How to Spot Fake Jewelry, According to the Experts
“My colleagues and I walk into work each morning not knowing what we’re going to see or who we’re going to meet,” Lingon says of the thousands of clients who come into Christie’s offices each year hoping to sell rare or expensive pieces. She and her nine-member team have developed a process that helps them authenticate legitimate works, discover the
We start from scratch with each person, interviewing them about the history of the item.
“We start from scratch with each person,” she says, “interviewing them about the history of the item and examining identifying documents, such as receipts,
There, gems are examined for such qualities as
The most common frauds? “It’s a broad spectrum,” Lingon says. “But since it’s difficult to get a fake stone past a gemologist, we are most often brought in to look at signed pieces.” These can include pieces of
Spotting all of the above is where years of training comes in. If an item is historically significant, Lingon will look for references to it in Christie’s library of old
Then there are the scams, which Lingon and her colleagues often hear about after the fact. Last year Shelley Rubin, a philanthropist and co-founder of the Rubin Museum in New York, accused an Indian-American couple of selling her $18 million worth of fake imperial-era Indian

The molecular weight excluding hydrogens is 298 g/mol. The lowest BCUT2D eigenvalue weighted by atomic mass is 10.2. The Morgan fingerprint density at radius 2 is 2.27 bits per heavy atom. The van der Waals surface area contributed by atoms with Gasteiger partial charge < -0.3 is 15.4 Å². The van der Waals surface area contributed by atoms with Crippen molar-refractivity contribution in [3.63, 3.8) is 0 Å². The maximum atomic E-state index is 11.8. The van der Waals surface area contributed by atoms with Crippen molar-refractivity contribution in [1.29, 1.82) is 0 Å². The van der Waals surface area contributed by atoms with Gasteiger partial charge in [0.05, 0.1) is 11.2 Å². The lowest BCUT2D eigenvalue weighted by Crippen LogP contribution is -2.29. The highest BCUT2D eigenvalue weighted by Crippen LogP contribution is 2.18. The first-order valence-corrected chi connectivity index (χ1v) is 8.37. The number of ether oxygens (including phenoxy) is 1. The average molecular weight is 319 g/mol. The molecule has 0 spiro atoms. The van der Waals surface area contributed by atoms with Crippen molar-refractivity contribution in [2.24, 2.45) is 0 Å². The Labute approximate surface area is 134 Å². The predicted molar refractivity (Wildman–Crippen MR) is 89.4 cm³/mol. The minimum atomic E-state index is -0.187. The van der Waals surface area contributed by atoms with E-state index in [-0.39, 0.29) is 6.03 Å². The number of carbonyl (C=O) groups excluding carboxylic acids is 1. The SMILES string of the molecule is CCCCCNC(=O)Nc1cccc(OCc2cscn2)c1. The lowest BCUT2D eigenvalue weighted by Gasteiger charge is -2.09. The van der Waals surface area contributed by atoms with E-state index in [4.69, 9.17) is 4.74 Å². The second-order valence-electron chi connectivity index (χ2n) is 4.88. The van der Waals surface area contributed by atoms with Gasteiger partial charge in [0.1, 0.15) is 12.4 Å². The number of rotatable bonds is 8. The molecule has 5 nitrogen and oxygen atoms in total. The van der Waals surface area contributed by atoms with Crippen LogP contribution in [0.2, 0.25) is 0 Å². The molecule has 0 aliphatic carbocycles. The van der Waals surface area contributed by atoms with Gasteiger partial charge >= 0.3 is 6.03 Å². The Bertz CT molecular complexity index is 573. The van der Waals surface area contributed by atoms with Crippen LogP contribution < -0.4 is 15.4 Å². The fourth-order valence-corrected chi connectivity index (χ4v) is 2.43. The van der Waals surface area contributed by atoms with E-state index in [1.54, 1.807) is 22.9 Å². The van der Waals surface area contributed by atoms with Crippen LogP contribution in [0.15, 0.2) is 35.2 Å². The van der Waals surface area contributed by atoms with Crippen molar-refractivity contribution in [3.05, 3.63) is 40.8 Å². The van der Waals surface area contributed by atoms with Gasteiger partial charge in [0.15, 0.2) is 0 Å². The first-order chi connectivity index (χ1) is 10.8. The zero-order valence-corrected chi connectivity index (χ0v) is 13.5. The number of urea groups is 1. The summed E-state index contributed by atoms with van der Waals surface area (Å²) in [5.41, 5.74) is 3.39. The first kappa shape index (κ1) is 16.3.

Lingon was not aware of the Rubin case, but the story did not surprise her. “Is it too good to be true? I think in many cases you have to use a combination of intelligence and gut,” she says. “And you should have an independent appraiser come in while you’re looking at it.”
Sometimes the results of that diligence are happy. A few years ago a couple walked into Lingon’s office, with no appointment, and asked her to look at a ring they had found in an ailing aunt’s dresser. “They had no information about its origin, and they told me they had shown it to a
Lingon’s hunch proved correct, and the ring sold at auction for $1.5 million.
This story appears in the October 2018 issue ofTown & Country.
*This story originally appeared on Townandcountrymag.com
*Minor edits have been made by the Townandcountry.ph editors